I heard Ted Kolderie speak once (I think it was him) where he provided this metaphor for the public school system: it is an engine running at maximum RPMs. In our efforts to improve education we have simply stepped on the gas—more testing, more standards, more, more, more. But the engine is already running at maximum RPMs. He asked if we could get any more speed out of this particular engine.
I spent 20 years stepping on the accelerator of that engine as a K-12 teacher. Most public school teachers have this kind of schedule: teach five classes, have one period of supervision, and one period for prep in a school day that consisted of seven 50-minute class periods. Spread across those five classes I had anywhere from 120 – 180 students.
I have now been a college professor for a few months, teaching two classes on Monday and Wednesday, two on Tuesday and Thursday, and one on Friday. Spread across those four classes I work with about 100 students. When my wife saw my schedule this year (in comparison to my past workday schedule) she made a comment about making it to the top and having a cushy schedule. The reality is that I am working harder and longer hours than I have in a long time. Part of that can be attributed to adjusting to a new job, but as I look at my colleagues with similar schedule I see the same amount of effort and hours. But yet I love it, because there is a significant difference in the over-arching culture of the two types of institutions.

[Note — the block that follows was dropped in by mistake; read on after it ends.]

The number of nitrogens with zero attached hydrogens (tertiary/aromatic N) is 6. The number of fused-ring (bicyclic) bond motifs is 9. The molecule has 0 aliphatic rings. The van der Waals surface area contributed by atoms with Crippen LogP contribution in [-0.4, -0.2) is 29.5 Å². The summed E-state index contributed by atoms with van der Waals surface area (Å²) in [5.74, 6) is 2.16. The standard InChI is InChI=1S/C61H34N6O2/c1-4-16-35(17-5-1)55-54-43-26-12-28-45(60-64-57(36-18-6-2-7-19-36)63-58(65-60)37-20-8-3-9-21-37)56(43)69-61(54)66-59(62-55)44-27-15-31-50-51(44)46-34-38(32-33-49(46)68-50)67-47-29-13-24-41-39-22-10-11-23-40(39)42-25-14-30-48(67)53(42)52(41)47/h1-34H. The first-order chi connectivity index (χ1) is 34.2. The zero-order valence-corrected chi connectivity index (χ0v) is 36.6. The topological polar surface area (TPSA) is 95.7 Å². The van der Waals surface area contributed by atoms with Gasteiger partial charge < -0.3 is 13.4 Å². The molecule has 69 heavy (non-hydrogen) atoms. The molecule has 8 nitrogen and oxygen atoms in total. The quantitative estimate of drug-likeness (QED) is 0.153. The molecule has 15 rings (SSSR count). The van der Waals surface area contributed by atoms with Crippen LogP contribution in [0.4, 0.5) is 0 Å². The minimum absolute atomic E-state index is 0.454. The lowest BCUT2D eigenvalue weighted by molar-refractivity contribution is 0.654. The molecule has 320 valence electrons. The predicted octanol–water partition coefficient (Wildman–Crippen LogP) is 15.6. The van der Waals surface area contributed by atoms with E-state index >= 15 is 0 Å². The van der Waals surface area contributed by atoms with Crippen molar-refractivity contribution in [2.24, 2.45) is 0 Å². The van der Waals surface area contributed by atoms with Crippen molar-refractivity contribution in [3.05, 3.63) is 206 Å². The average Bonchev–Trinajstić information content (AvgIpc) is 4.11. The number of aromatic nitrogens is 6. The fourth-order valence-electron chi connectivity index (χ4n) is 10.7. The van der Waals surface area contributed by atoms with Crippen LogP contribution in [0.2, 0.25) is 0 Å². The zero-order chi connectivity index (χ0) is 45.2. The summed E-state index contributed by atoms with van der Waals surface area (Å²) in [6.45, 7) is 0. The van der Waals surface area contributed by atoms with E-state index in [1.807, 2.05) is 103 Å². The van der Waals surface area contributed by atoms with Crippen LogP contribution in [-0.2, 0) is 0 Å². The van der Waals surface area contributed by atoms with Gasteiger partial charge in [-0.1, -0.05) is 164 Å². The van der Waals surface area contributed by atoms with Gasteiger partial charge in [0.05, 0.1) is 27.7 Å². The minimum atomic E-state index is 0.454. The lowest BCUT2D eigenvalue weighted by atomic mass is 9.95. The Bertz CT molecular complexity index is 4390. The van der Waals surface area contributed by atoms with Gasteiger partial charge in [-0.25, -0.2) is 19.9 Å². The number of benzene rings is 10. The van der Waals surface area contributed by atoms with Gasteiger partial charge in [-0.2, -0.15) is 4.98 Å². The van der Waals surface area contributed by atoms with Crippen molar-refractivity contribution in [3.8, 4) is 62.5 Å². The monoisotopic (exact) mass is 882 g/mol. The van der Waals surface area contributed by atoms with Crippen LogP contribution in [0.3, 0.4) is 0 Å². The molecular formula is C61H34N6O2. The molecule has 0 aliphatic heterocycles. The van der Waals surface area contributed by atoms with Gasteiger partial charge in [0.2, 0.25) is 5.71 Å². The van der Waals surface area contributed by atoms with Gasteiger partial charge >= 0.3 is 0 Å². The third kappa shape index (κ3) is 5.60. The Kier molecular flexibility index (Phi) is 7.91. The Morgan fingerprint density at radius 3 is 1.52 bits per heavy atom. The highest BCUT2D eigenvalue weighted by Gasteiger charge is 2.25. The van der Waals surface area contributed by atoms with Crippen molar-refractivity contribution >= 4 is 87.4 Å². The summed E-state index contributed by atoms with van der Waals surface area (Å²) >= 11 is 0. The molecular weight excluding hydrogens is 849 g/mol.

Teaching well at the K-12 is an absolute grind—both physically and emotionally. The summers may have been free, but for me anyway, without that time to get a break from that grind, either by spending that time going back to school myself, reading and researching, or doing something completely different like building a deck or roofing a house I would not have been able to do that grind for 20 years. Teaching at the K-12 level is structured like a blue-collar factory job—maybe because the model of the traditional public school was invented about the same time as the internal-combustion engine and factories of the industrial revolution.